Calennig – Celebrating Cymru
Strathclyde Suite Wed 23rd January, 2019
From Celtic Connections Festival 17 Jan to 3 Feb 2019
By BOB LESLIE
Opening act and compere Gwyneth Glyn is a poet and singer, well-known in her native land, but new to your reviewer. Well, I found out what I’d been missing!
Accompanied on fiddle by VRï fiddler Patrick Rimes, Gwyneth displayed a warm stage presence and a relaxed easy manner with the audience. Her voice, however, is what really grabbed me: melodious, well-rounded, and occasionally dipping deep into contralto territory, it’s the perfect vehicle for her songs, both traditional and self-penned.
I particularly liked Bratach Shi – written, after a visit to Scotland, about Dunvegan Castle’s Fairy Flag – and Ffair, a rendering in Welsh of Irish traditional song She Moves Through the Fair set to an unusual syncopated rhythm.
Next up, Patrick was joined by the other members of VRï: Jordan Price Williams, ‘cello & vocals, and Aneirin Jones, also on fiddle. Aneirin is currently studying at Glasgow’s Conservatoire, so I’d recommend other Scottish gigs consider booking VRï .
They describe their sound as “chamber-folk” and the close instrumental harmonies and melodic counterpoints certainly conferred a faintly baroque overtone to their playing. Each member is a virtuoso player, but, unlike many other such bands, they are all there in service of the music – so, no warp-factor-5 solos, just a perfect balance of melody and harmony: beautiful to listen to, and warming to the soul.
Vocally, we went from contralto to counter-tenor. Jordan Price Williams has the kind of voice that’s usually associated with the Peruvian altiplano. It soars effortlessly to places other male voices can only dream of, and makes a strong contribution to VRï ‘s unique sound. Other stand-out features for me were a fine 5/8 jig which, if I heard correctly, was called Aros Mae (Waiting), and a more regular jig set written by Jordan for his dog!
After the interval, we were treated to the very different sound of Kizzy Crawford who played guitar in constantly modulating tunings, and whose self-penned songs, both in Welsh and English, incorporated folk, blues, funk, and bossa nova elements in an eclectic approach that showed a high level of musicianship and a strong writing ability. The lyricism of her vocals curiously evoked musical memories of yesteryear for me in that I was reminded at times of early David Crosby. I was particulary impressed by Golden Brown – not the Stranglers’ title, but a reflection on the importance of identity, and Progression about, well, progressing!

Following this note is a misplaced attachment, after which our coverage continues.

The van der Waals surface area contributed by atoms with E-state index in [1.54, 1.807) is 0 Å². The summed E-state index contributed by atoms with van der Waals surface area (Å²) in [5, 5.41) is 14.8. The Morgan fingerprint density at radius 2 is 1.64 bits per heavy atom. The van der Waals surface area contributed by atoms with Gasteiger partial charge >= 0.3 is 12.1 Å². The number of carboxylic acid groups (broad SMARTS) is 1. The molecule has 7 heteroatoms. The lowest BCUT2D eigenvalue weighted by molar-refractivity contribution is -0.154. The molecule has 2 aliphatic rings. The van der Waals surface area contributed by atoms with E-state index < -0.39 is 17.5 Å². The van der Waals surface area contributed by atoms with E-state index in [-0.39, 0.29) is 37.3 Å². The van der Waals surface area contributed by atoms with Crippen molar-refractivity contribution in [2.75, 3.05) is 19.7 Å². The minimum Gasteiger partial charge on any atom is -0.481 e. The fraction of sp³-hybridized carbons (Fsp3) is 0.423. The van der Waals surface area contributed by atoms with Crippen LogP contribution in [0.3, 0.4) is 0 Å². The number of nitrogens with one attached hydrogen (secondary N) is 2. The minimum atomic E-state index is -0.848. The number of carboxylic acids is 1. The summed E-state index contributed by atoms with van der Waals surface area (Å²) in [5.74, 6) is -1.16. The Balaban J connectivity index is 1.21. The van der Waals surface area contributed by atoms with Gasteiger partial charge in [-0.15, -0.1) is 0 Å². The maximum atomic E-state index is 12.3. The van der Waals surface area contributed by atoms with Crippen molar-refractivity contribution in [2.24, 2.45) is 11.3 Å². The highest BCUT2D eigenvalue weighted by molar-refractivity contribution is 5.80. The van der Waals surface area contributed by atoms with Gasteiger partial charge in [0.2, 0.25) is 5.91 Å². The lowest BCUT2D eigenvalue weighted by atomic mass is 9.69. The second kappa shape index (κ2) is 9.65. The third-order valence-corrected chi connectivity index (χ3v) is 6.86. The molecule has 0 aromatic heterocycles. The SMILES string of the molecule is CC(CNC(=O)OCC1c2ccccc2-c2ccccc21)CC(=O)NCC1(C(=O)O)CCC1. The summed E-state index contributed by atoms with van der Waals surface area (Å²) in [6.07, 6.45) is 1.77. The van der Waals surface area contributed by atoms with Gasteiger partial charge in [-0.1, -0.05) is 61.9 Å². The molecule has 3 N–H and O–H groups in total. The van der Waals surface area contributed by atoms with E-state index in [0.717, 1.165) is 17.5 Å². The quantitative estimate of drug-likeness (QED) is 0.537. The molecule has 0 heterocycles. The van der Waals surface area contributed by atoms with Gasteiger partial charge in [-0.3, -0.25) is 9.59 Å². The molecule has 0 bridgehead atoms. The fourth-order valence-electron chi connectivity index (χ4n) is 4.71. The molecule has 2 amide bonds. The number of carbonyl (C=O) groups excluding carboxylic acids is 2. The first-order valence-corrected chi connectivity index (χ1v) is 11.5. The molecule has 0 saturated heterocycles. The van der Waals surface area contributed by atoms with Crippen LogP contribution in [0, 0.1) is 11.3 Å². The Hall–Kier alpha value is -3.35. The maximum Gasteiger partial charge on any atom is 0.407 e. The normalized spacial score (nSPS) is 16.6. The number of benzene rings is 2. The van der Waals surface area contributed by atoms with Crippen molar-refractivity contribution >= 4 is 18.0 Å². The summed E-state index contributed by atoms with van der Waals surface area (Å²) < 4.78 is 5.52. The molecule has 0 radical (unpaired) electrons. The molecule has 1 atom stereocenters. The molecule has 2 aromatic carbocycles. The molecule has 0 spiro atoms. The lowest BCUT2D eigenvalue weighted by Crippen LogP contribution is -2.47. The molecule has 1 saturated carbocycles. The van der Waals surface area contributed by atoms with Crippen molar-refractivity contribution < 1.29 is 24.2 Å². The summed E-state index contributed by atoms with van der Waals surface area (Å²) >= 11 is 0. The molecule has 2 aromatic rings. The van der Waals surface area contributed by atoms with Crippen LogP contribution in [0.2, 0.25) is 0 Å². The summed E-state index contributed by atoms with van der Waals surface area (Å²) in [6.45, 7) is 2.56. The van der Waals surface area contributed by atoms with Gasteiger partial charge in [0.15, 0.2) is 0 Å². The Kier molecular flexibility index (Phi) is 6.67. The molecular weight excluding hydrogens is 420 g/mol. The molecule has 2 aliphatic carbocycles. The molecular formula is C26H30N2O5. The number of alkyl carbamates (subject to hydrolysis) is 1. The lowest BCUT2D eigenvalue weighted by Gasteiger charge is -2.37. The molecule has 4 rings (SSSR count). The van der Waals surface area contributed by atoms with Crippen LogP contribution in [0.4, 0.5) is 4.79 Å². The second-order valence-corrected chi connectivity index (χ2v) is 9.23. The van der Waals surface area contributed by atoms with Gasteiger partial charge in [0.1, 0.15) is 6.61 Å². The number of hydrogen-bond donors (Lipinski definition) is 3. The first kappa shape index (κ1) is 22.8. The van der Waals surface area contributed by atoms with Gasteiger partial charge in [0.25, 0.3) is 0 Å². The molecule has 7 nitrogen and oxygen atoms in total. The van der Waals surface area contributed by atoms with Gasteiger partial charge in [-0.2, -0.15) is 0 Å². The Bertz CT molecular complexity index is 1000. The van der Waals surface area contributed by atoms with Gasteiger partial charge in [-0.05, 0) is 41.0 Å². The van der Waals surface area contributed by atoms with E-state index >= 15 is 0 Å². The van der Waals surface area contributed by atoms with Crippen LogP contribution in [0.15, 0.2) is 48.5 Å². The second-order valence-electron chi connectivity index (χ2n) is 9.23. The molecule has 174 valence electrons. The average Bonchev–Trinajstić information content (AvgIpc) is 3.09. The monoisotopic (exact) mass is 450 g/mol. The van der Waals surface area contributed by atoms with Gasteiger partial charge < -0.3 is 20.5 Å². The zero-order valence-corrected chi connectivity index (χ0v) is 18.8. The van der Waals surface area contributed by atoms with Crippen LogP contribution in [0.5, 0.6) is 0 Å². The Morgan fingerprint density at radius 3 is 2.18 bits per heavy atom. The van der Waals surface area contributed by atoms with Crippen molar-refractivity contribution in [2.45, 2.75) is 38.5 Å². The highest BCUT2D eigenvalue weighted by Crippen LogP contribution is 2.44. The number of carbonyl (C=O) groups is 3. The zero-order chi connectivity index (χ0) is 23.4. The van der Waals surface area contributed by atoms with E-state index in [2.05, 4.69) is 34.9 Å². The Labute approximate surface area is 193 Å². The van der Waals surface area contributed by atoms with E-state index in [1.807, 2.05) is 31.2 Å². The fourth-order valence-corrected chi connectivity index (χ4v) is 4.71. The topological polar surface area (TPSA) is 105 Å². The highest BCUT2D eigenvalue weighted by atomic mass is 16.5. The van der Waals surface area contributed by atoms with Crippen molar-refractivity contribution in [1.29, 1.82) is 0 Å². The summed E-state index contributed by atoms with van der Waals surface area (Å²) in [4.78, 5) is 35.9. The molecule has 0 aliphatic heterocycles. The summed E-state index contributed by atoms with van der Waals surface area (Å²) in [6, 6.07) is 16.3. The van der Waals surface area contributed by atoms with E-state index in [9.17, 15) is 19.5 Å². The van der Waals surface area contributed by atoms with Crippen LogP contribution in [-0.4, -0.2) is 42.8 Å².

The stage was then ceded to Plu: Elan, Marged and Gwilym Rhys from Snowdonia, North Wales, whose website describes them as “an alternative Welsh language pop-folk” band. Featuring strong, occasionally modal, 3-part harmonies, they also ring the instrumental changes on guitar, autoharp, keyboard, and shruti box, and are already seasoned Glastonbury Festival performers.
We were entertained tonight with a selection of material, both traditional and self-penned, that really showed off their vocal talents. Their sound is oddly reminiscent of the harmony groups of the ‘60s folk revival, but with a modern sheen to the overall production.
Highlights for me were their opener Byd O Wydr (World Of Glass), from their 2015 album Tir a Golau, and the faintly eerie harmonies of Fel llwynog (which Google Translate informs me means “Like a Fox”!), from their eponymous 2013 début CD Plu.
The evening finished with the whole cast (with the exception for some reason of Kizzy Crawford) joining onstage to be led in a well-harmonised rendition of Welsh love song Tra Bo Dau (“While Two Hearts”) that rounded off a perfect musical evening!